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Full Throttle Rock

Album Review: The Winery Dogs - Hot Streak

Posted on October 28, 2015 at 4:15 AM

The Winery Dogs – Hot Streak

Written by The Rock Man

When The Winery Dogs released their self titled debut album in 2013 I really wasn’t expecting too much from it. To be totally honest I was wasn’t expecting anything at all but as it turned out, it ended up being one of the must-have hard rock albums of that year. So when an album comes along that sets a high benchmark on the first attempt I always become wary that the follow up may be a letdown. But in the case of The Winery Dogs there was no need for concern as this power trio have put together a stunning collection of material for their sophomore release Hot Streak.

The saying goes that lightning never strikes twice; clearly The Winery Dogs have never heard this saying as they not only produce a record that is equal in every way to the debut album, but in many ways pushes themselves to new levels I wasn’t sure they would go. Sure, they could have just released the same album again and a lot of people would have been fine with that, but I get the feeling this isn’t the band’s style and they are most comfortable with the challenge of surpassing what has come before. And surpass it they have….. in spades.

So with the album in my possession I press play and await what is to unfold. The opening few bars of Oblivion come roaring out of my speakers and I have to look twice at the album cover just to make sure this is The Winery Dogs and not Mr. Big. The track is unashamedly dripping with Mr. Big influences, which comes as no surprise since bassist Billy Sheehan is the architect of that aforementioned band and guitarist/vocalist Richie Kotzen had a brief stint with them also. The bass runs are ‘classic’ Sheehan, the drumming of Mike Portnoy is frantic and relentless and the vocals of Kotzen compliment this musical piece brilliantly, and with that, “Hot Streak” is off to the perfect start. Captain Love takes a more grinding and gritty ‘80s swagger approach and possibly a little AC/DC-ish for mine, certainly not what I expected to hear but then again, The Winery Dogs are happy to expand their boundaries and grow.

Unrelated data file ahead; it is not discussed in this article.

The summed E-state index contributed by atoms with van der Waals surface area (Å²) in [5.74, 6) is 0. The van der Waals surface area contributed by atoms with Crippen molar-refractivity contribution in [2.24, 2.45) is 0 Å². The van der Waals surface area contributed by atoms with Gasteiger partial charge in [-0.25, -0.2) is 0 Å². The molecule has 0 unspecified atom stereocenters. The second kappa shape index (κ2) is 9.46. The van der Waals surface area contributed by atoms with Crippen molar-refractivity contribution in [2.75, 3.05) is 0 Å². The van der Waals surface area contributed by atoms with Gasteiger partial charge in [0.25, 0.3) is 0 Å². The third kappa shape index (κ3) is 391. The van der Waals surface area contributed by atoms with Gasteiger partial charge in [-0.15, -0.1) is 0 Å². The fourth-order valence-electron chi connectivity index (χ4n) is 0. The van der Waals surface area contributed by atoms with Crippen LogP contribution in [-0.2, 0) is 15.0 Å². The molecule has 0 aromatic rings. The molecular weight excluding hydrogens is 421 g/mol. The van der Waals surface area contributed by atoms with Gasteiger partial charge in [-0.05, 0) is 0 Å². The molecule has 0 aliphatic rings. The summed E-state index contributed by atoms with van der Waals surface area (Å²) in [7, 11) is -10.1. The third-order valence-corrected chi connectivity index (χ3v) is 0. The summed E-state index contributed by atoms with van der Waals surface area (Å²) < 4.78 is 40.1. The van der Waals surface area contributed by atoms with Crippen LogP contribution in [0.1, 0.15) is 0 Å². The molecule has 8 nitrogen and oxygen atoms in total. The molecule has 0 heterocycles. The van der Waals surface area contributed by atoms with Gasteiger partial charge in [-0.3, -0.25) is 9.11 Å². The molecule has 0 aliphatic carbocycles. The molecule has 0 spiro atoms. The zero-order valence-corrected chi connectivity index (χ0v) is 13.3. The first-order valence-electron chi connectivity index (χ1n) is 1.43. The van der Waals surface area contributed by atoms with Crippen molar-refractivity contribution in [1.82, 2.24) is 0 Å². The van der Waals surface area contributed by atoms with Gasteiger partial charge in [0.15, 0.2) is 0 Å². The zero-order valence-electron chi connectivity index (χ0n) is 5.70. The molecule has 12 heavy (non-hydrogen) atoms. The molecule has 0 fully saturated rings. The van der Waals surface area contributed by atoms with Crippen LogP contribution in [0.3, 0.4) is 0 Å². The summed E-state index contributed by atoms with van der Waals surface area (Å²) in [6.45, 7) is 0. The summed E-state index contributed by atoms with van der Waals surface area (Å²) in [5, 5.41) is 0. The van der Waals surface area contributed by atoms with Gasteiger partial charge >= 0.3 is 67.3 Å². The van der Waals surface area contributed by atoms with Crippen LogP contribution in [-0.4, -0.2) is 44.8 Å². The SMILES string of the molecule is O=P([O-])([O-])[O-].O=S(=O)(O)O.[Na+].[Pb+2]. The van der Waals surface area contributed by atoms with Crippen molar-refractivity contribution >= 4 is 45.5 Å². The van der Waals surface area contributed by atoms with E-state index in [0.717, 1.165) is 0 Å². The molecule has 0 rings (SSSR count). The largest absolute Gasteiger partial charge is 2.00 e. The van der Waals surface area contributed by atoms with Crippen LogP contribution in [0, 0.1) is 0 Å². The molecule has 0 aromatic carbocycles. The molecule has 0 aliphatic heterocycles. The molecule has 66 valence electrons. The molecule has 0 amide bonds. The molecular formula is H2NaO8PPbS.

The title track follows next and without doubt Portnoy is the star of this track. He is given room to shine and takes it with stunning results as he weaves his way through different time signatures with great support from his fellow bandmates. The rockers continue with How Long and Empire then the album shifts down several gears with Fire. At this point the guys show that there is more to this band than technical and complex hard rock thunderbolts, here they strip everything down to basic acoustic guitar, subtle bass and a softer drumming application, piano and stirring harmonies.

Mind you, the foot doesn’t stay off the gas for long with a string of heart pumpers: Ghost Town, The Bridge (which is very progressive in nature) and War Machine.  Spiral is a real highlight of the record, it combines psychedelic and hypnotic elements with multi-layered melodic harmonies on a bed of driving rock and its attitude stay with you long after the song has finished. Throughout the album traces of blues influence are always nearby, but more so on Think It Over and The Lamb.

Two years ago I was astonished at what this unlikely collaboration was able to produce on record. Two years on and I am bowled over at how this multi-talented trio have enhanced and developed their sound to create one of the best four or five albums to come out of this year. There is no doubt about it, The Winery Dogs are a phenomenal act and are on a hot streak at the moment; let’s hope it continues for a very long time to come.

Categories: Album Reviews

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